Today, upon seeing a lady bug inch its way up a wooden railing I recalled this journal entry from exactly three years ago.
You wouldn’t think that Willie Nelson could cheer up a soul. But I feel like traveling on, on that is, that train they call the City of New Orleans. I feel like traveling a long way away. I want to feel the rhythm of steel wheels on steel track clacking beneath me. I want to feel it for miles of hours, and hours of miles. I want to travel anywhere, it doesn’t matter. Anywhere takes me away. Feeling this tells me I’m still alive.
And of course James Taylor’s music takes me, transports me, away. It opens up the possibility of leaping into the still blue breeze, climbing as high as two translucent wings can take me and drifting, catching up and down drafts without worrying the destination.
This is what the lady bug did. I watched from my lawn chair beside the barbecue. The spotted beetle landed for just a moment and before it had reasoned or made up its mind it flew straight up. Catching the wind about a story off the ground it sailed more than flew, weaving and swerving into a cloud covered sky, to a destination yet unknown. Considering its size, the distance it traveled was great. It was a leap I admired.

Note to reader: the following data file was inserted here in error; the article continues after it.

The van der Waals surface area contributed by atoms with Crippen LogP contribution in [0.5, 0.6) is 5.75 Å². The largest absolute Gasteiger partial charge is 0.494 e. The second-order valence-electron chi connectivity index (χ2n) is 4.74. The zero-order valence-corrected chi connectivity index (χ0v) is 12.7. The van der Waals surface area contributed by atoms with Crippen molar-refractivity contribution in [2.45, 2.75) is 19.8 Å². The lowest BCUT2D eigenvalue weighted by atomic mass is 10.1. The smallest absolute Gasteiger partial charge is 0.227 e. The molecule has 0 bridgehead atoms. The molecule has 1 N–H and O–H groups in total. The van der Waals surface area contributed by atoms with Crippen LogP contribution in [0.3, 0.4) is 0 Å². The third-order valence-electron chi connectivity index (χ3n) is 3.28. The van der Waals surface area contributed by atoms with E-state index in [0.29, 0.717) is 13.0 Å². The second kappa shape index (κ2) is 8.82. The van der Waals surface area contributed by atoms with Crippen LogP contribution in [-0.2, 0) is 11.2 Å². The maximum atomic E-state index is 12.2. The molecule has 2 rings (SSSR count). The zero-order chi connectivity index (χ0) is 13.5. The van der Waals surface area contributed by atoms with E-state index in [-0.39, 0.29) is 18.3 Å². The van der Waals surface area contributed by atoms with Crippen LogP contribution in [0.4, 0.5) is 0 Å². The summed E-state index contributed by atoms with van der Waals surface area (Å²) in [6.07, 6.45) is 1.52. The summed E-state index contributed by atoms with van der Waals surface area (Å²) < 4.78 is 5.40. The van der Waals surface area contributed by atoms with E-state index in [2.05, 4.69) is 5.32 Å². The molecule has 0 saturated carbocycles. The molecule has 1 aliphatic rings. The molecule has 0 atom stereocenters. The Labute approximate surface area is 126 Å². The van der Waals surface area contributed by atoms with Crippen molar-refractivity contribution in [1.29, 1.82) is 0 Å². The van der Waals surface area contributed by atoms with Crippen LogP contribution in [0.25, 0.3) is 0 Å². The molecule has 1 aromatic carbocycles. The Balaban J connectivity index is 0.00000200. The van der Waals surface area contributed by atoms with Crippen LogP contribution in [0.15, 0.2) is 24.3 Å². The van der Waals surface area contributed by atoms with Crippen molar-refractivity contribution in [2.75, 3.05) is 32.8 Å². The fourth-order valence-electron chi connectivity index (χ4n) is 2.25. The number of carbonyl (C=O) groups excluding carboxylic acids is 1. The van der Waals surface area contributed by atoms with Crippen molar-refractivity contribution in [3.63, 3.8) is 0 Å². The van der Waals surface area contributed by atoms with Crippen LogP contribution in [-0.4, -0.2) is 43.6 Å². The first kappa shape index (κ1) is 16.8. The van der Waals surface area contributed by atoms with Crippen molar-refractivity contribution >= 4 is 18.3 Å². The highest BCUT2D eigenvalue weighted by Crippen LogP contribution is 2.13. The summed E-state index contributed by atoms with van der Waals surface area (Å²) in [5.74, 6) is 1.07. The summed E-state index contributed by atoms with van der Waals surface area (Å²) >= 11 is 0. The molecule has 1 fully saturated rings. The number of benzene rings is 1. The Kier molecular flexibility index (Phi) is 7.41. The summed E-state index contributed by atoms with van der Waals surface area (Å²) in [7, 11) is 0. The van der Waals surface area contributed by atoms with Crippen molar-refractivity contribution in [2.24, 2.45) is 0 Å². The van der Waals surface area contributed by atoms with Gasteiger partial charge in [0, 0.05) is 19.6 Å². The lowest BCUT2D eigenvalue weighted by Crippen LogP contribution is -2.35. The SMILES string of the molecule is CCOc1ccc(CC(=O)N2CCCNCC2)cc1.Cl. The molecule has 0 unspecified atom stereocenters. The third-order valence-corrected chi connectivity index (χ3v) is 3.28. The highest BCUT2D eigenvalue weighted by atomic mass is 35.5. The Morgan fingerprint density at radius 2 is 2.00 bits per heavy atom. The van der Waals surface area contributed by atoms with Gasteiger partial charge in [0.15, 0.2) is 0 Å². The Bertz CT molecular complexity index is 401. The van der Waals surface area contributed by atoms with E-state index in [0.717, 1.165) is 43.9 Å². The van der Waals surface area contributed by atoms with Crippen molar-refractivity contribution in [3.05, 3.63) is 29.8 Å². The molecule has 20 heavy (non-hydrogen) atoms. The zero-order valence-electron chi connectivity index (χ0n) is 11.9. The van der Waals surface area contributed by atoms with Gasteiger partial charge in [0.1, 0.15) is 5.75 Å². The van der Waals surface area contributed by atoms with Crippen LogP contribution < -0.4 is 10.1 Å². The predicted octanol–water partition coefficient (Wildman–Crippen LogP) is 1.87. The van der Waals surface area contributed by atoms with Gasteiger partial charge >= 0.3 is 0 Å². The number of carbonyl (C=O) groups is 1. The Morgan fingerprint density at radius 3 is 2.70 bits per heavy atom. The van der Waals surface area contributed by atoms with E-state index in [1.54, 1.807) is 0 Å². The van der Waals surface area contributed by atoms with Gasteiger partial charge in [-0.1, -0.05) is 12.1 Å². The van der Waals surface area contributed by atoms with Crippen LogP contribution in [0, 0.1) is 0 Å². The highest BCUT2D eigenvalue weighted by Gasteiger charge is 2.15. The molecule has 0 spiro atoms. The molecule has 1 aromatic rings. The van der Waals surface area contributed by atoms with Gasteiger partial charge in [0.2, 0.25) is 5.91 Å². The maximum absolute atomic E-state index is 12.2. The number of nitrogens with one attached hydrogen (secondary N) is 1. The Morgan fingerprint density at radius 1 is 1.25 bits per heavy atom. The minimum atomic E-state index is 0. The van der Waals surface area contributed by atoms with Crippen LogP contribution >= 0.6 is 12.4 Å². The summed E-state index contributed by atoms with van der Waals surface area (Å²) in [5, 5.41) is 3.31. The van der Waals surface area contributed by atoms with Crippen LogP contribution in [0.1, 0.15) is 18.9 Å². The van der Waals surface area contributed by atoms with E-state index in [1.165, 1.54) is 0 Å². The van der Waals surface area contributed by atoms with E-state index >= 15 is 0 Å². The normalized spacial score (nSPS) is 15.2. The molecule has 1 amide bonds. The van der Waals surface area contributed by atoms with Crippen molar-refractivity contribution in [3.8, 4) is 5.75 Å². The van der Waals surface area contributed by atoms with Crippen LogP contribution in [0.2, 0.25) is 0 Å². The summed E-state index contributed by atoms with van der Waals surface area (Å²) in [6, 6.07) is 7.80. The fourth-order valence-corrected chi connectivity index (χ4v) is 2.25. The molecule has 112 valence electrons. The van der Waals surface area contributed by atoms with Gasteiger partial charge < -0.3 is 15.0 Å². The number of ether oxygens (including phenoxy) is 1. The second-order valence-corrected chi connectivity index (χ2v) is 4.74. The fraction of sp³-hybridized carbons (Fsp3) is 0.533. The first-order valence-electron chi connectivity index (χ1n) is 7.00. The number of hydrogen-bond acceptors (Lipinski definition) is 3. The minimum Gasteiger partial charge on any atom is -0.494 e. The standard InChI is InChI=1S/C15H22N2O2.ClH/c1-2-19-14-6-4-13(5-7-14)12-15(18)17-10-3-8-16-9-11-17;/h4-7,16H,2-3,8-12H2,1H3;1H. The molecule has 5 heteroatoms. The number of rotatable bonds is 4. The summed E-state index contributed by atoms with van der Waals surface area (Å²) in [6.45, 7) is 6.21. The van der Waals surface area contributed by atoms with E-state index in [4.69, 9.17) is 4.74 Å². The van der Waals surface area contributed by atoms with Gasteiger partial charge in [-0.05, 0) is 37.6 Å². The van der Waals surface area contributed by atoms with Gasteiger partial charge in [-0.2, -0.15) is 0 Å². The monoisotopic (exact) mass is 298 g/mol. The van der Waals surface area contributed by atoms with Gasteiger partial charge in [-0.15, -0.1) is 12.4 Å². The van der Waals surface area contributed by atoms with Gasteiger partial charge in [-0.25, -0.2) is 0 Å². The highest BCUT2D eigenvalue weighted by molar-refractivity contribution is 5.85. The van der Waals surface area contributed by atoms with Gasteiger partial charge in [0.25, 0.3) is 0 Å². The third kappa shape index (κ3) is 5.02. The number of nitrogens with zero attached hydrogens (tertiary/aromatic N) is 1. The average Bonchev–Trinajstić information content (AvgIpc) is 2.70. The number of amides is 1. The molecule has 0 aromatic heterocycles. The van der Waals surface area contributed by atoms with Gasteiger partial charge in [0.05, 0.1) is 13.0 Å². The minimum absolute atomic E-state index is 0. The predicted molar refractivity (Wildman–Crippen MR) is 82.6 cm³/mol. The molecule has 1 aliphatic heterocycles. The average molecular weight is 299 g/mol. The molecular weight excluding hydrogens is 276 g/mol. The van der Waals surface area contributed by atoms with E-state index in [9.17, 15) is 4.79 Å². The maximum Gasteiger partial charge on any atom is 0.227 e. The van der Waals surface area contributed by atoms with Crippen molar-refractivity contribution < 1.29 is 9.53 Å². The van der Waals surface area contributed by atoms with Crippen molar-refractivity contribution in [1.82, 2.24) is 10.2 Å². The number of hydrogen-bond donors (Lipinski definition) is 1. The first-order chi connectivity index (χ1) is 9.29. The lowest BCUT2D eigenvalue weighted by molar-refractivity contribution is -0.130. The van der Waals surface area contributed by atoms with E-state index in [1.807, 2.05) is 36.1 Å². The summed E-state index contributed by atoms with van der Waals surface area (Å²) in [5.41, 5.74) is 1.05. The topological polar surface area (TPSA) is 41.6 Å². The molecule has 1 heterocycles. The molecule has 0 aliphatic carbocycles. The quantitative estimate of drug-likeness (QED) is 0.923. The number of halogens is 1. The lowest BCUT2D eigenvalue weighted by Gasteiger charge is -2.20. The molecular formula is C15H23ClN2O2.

The French call the lady beetles les betes du bon Dieu or creatures of the good God and les vaches de la Vierge or cows of the Virgin. The Germans call them Marienkafer or Mary’s beetles. Lady beetles are primarily predators of aphids and other soft body insects. This makes them a friend of most gardeners. But when their life supplies thin out they don’t hesitate to fly and try another destination. And most any direction will do. Who knows if there are aphids here or there? The thing to do is to leap and to find out, not to stay and subsist on meager pickings, and die slowly.